11 sentenced in British terror plot


LONDON — Three men convicted of leading a plot to launch terrorist attacks in Britain to rival the Sept. 11 assault and surpass the 2005 deadly bombings on London’s transit system were given sentences Friday ranging from life to 15 years’ imprisonment. Eight co-defendants were given lesser sentences.

Imposing the sentences in East London’s Woolwich Crown Court, Judge Richard Henriques told Irfan Naseer, 31, the ringleader of a gang of would-be bombers from the northern England city of Birmingham, that he would serve a life sentence on each of five counts for planning terrorist acts between December 2010 and September 2011.

“Your plot had the blessing of al-Qaida and you intended to further the aims of al-Qaida,” Henriques told Naseer. “Clearly nothing was going to stop you short of intervention of the authorities.

“Many deaths were planned by a determined team of individuals who were fully radicalized and you, Naseer, were their leader,” the judge added.

Naseer’s co-defendant and friend, Irfan Khalid, 28, received 18 years on four counts of terrorism and Ashik Ali, 27, who described himself as the “tea boy and runner for others,” received 15 years on three counts for engaging in preparation of terrorist acts.

Though Naseer could be eligible for parole after serving 18 years, the judge told him: “Your release will be considered by the Parole Board and may not be until many years later, particularly if you continue to pursue your present ideals.”

Henriques went on to impose lesser sentences on eight other men belonging to the group. Rahin Ahmed, 28, was given 12 years and Mujahid Hussain, 21, four years. Both pleaded guilty to bogus fundraising for the group. Bahadir Ali, 34, the older brother of Ashik Ali, was sentenced to six years for inciting others to acts of terror.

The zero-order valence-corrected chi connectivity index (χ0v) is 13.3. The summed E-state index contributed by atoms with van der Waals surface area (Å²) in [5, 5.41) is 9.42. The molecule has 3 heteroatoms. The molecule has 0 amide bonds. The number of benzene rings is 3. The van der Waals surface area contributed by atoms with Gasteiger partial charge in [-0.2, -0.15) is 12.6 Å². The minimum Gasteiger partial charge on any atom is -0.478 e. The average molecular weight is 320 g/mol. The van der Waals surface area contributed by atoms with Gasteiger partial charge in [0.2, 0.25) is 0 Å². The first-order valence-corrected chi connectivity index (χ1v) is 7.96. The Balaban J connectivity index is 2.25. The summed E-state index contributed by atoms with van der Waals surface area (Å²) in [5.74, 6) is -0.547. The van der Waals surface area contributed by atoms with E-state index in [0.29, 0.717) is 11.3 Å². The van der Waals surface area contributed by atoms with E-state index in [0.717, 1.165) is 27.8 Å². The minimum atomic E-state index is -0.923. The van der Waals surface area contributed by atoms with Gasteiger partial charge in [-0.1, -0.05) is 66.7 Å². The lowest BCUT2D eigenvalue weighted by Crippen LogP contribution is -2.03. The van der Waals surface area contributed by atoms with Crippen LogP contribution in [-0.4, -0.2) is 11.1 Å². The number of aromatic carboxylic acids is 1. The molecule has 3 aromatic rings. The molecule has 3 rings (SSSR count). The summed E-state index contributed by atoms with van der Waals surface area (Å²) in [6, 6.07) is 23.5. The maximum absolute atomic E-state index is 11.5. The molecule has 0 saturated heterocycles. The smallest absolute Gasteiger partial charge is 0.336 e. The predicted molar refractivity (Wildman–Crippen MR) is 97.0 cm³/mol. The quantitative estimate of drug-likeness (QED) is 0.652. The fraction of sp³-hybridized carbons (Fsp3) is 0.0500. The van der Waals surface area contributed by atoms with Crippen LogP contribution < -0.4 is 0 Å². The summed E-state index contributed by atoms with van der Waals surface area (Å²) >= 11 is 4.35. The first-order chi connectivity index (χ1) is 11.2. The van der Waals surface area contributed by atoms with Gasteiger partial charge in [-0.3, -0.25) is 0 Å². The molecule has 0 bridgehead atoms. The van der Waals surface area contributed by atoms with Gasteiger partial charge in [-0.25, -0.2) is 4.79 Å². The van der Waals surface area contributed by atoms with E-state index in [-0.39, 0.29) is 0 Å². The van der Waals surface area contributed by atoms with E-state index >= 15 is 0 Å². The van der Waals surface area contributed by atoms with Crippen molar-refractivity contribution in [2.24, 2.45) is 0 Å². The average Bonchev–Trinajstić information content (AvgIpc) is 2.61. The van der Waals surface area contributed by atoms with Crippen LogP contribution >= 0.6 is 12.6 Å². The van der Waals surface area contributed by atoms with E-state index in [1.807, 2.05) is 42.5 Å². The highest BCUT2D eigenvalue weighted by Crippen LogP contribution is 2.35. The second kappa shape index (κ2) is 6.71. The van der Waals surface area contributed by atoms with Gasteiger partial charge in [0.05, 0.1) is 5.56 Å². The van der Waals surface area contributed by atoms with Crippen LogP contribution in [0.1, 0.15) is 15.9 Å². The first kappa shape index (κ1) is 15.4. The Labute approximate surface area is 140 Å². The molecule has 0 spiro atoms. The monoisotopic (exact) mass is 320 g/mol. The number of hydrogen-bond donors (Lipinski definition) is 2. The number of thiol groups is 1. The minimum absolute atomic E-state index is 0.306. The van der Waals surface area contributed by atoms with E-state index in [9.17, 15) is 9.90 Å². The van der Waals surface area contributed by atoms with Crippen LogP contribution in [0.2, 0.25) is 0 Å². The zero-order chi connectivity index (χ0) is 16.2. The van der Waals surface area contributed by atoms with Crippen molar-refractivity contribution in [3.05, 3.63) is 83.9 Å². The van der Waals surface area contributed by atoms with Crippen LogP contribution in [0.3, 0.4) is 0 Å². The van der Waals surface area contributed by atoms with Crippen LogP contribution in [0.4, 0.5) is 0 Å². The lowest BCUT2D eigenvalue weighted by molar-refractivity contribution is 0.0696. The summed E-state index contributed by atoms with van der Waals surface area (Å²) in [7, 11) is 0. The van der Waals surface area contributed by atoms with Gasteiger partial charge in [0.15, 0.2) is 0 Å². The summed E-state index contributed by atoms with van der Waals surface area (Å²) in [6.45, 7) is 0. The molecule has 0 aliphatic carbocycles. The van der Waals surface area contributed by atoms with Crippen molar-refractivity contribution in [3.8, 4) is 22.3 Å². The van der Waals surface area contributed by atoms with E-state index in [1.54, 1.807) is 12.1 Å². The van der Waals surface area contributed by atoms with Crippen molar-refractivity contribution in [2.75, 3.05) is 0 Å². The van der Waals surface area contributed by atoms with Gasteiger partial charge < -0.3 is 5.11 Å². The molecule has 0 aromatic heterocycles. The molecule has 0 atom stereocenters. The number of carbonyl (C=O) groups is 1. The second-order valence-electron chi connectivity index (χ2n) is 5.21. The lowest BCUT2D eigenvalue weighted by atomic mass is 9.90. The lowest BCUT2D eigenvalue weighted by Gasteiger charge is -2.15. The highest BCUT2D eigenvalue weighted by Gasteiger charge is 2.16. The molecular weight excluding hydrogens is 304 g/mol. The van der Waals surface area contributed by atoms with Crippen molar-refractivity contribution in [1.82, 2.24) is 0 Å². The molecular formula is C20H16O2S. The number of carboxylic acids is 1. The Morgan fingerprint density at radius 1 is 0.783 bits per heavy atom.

Naweed Ali, 24, Ishaaq Hussain, 20; Khobaib Hussain, 20 and Shahid Khan, 20, who went to Pakistan to a jihadist training camp, and Mohammed Rizwan, 32, a potential recruit, received sentences ranging from 40 months to four years.

The 4 1/2-month trial was based on painstaking evidence taken from anti-terror police and MI5 surveillance, with listening devices in the men’s cars as they drove around boasting they were “the suicide bombers ready to take on England” and how their intended bombs would be “another 9/11.”

The terrorist plot was the most serious threat uncovered by British police since the 2006 plan to blow up trans-Atlantic planes with liquid explosives, reports said.

Although no specific targets were revealed, the court heard the three planned to make at least eight bombs weighing about 11 pounds each to leave in backpacks in crowded places; drive cars with some kind of blades attached through unsuspecting crowds; attack military targets; and turn Birmingham into a “war zone.”

They spoke of causing far more mayhem than the London bombing attack on three subway trains and a bus in July 2005, which killed 52 people.

Naseer, a British-born chemistry graduate from Aston University in Birmingham, was said to be influenced by Anwar al-Awlaki, the U.S.-born militant Islamist cleric killed by an American drone strike in Yemen in 2011. Naseer had spent time in a terror training camp in Pakistan, where he learned bomb-making skills as well as how to handle poison and other lethal weapons, the court was told.

The three leading defendants were also accused of collecting the equivalent of about $55,000 from Birmingham’s Muslim community purportedly for charity but which they used to fund their terror plans.

Naseer was revealed to have persuaded other Birmingham Muslims to travel to Pakistan for terrorism training. Six of them returned, were arrested, pleaded guilty to terror charges and were among those sentenced Friday.

Assistant Chief Constable Marcus Beale of West Midlands police, who arrested Naseer in 2011, told the British Broadcasting Corp. he was pleased at the sentences.

He said his decision to carry out the arrest at an early stage of the investigation was borne out by the evidence heard at the trial. The judge, he said, “concluded that Naseer was an expert bomb-maker who came with a real specific intent to commit the sort of murder that we heard.”